Thursday, November 13, 2003

Floating fears

‘US Toxic "ghost fleet" not wanted in the UK’, says Greenpeace, in response to the imminent arrival of two rusting, World War II-vintage US ships into the port of Hartlepool, in north-east England. The ships, the first two of 15, are due to be recycled by Able UK. However, a High Court ruling on 5 November 2003 will prevent any work being done on them for a month, and the UK Environment Agency has called on the US authorities to take the ships back. The ships contain hazardous chemicals including asbestos and PCBs, which campaigners like Surfers Against Sewage claim cause birth defects.

There appears to be nothing special about these ships apart from their age. Able UK say that they have regularly dismantled ships and platforms that have been much worse, including the Brent Spar platform. The quantities of hazardous substances on board are not remarkable either, and are unlikely to pose a health hazard in the form they are in on these ships. There is only sufficient fuel oil in the vessels to power the bilge pumps - they rely on tugs to move - so there is no chance of a big oil spillage. Any chemicals that can’t be reused would be buried in purpose-built landfill.

Why all the fuss? What the company proposes to do with the ships is exactly what campaigners want - safe disposal with as much recycling of materials as possible. Greenpeace even states that ‘the actual conditions under which the ships will be scrapped are far more advanced than those which are employed on the majority of ships.’

The main complaint appears to be about the danger of ships in the future breaking up and sinking in the Atlantic. But this in fact would seem to be the safest and simplest way of disposing of them. The benefits of deep-sea disposal were clearly demonstrated by the research done in relation to Brent Spar, but ignored in the emotive backlash against Shell’s plan to sink the platform.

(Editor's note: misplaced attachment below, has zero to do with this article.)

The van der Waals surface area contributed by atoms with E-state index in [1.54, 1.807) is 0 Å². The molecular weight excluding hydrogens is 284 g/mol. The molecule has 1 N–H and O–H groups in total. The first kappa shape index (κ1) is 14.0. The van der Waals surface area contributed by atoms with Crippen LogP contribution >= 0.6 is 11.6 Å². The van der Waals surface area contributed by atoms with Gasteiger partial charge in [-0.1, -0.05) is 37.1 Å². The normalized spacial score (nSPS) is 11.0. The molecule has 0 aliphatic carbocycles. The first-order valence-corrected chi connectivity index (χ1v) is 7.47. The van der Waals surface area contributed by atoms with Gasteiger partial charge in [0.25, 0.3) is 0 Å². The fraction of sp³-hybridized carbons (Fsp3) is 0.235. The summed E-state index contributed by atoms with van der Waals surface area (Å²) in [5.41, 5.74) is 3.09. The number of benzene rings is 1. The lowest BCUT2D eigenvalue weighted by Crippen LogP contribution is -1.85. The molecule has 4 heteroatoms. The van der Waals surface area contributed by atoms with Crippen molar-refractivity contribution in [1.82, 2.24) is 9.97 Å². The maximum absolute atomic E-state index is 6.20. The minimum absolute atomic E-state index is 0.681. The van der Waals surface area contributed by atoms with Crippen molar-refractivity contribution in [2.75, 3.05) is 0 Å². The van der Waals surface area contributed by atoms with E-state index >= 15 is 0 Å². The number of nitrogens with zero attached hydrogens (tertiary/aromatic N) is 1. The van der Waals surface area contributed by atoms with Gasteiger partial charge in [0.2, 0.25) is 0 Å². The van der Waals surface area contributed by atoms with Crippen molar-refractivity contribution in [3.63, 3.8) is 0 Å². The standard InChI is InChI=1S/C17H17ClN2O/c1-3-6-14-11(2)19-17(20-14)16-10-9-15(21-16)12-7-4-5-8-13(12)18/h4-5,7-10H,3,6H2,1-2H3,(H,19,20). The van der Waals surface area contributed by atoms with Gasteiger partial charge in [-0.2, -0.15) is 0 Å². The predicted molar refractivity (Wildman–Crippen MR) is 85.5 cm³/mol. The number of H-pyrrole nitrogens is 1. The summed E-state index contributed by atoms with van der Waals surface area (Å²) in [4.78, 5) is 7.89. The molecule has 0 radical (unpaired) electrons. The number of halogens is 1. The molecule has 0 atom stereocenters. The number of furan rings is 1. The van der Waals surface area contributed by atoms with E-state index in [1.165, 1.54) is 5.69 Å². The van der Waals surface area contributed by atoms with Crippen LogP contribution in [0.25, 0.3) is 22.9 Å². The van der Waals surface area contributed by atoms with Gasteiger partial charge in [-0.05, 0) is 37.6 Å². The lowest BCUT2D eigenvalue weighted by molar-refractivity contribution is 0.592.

There are thousands of other World War II ships already down there (2753 Allied ships and 783 U-boats were sunk in the ‘Battle of the Atlantic’), with no apparent harm resulting. Any leakages would be so heavily diluted by the volume of water as to be insignificant and natural events like deep-sea vents actually introduce far more heavy metals into the ocean than could ever arise from sunken ships and platforms. Serious accidents during the recycling process might be unlikely but why make workers handle toxic chemicals when there is no need? The impact on marine life would not necessarily be negative, either. Many of the weird and wonderful animals and organisms that live in the deep ocean would actually benefit from the presence of a rusting wreck.

The reaction to the ‘ghost ships’ is out of all proportion to any harm that they could cause, but they would not even by heading for these shores if a more rational approach to disposal hadn’t already been ruled out in the wake of Brent Spar.

US Toxic 'ghost fleet' not wanted in the UK, Greenpeace
The Brent Spar saga, Environmental Health Perspectives 103
The Battle of the Atlantic, Greenfield History


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